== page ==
We are all affected by poor air quality and it probably will not surprise you that the air quality in our area is not great.  As we recommit as a congregation to creating a green sanctuary for us at UUCNH here are some things you need to know about poor air quality.  And some suggestions on how to act when the air is really bad,

Know the truth about poor air quality

Truth: Since the Clean Air Act passed in 1970 it has saved $22 trillion and paid for itself 30 times over. It saved 13 million lost workdays in 2010 and is projected to prevent 220,000 premature deaths in 2020.

Myth: “Our air is good; it is so much better than when I grew up here years ago.” Everyone agrees it is better. But, our air remains a significant challenge. We are still 1 of 13 areas nationwide that don’t meet Clean Air Act standards. The Pittsburgh, New Castle, Weirton area has the 8th worst air in the US. Two weeks ago we got an F across board from the American Lung Association, Sulphur dioxide, particulates, and ozone. We are in the 12th Two out of 3 days we did not get a “good” air rating. Even New York City is in 40th percentile.
Truth: Allegheny County is the 21st worst county out of 3200 nationwide in terms of cancer risk due to air pollution.

Myth: “Our air pollution blows in from the states to our west. We can’t do anything about that.”
Allegheny is the third worst county nationwide in terms of cancer risk due to point source pollution (creating the pollution right here). It is not just from the Mon Valley, either. Ten of the 14 regional monitors had readings in the worst 25%. It is all over the area.

Truth: Improving our air quality can be a source of inspiration, innovation and jobs.

Sign up for the local poor air quality forecast

If it is poor, consider minimizing your impact.

Go to AirNow scroll to the bottom to have the air quality forecast emailed daily to your inbox.

If poor:

  • Skip mowing the lawn

  • Drive less – car pool, take public transportation, combine trips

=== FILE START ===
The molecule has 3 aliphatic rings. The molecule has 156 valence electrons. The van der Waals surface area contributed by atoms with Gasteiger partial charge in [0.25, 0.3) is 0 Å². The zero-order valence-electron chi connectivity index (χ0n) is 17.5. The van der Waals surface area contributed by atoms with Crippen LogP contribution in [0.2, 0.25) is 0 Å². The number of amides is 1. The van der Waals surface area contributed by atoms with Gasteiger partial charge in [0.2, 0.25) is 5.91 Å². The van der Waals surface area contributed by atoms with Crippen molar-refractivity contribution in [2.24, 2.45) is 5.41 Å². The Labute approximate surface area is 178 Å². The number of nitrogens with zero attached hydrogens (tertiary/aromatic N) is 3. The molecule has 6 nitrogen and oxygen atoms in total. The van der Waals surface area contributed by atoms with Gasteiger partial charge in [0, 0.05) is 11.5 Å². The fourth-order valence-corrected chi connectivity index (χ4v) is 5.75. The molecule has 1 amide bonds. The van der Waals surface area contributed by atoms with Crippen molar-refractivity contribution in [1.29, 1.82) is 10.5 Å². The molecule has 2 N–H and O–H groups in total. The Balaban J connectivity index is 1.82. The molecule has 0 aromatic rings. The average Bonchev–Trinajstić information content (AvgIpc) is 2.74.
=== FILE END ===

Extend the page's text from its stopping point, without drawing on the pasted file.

• Avoid open burning

If you smell something, say something

Get the Smell Pittsburgh app to report smells in your location. The app sends the information to CMU, allows you to see other bad air reports coming in that day, and sends it to the Allegheny County Health Department (ACHD). ACHD is then required to respond to investigate the reports.  Download the app: Google Play, iPhone

Learn about poor air quality at your house and in the area

The Breathe Project is working to promote clean air and inspire healthy communities across southwestern Pennsylvania to improve poor air quality. Visit . Check out the breathe meter, Pittsburgh breathe cams and the pollution map – type in your address to find your color.

Take Action

The Clean Air Act and other EPA progress is under attack both nationally and locallyThe American Lung Association asks us to urge EPA Administrator to fully fund, implement and enforce the Clean Air Act for all pollutants—including those that drive climate change and make it harder to achieve healthy air for all.  Click Save the Clean Air Act. In addition, send the same message to President Biden and your congressional representatives.

What do you do when the air quality is really bad?

On Days when High Ozone Levels are Expected, Take these Extra Steps to Reduce Pollution:

  • Choose a cleaner commute – share a ride to work or use public transportation.
  • Combine errands and reduce trips. Walk to errands when possible.
  • Avoid excessive idling of your automobile; park instead of idling in the drive-thru.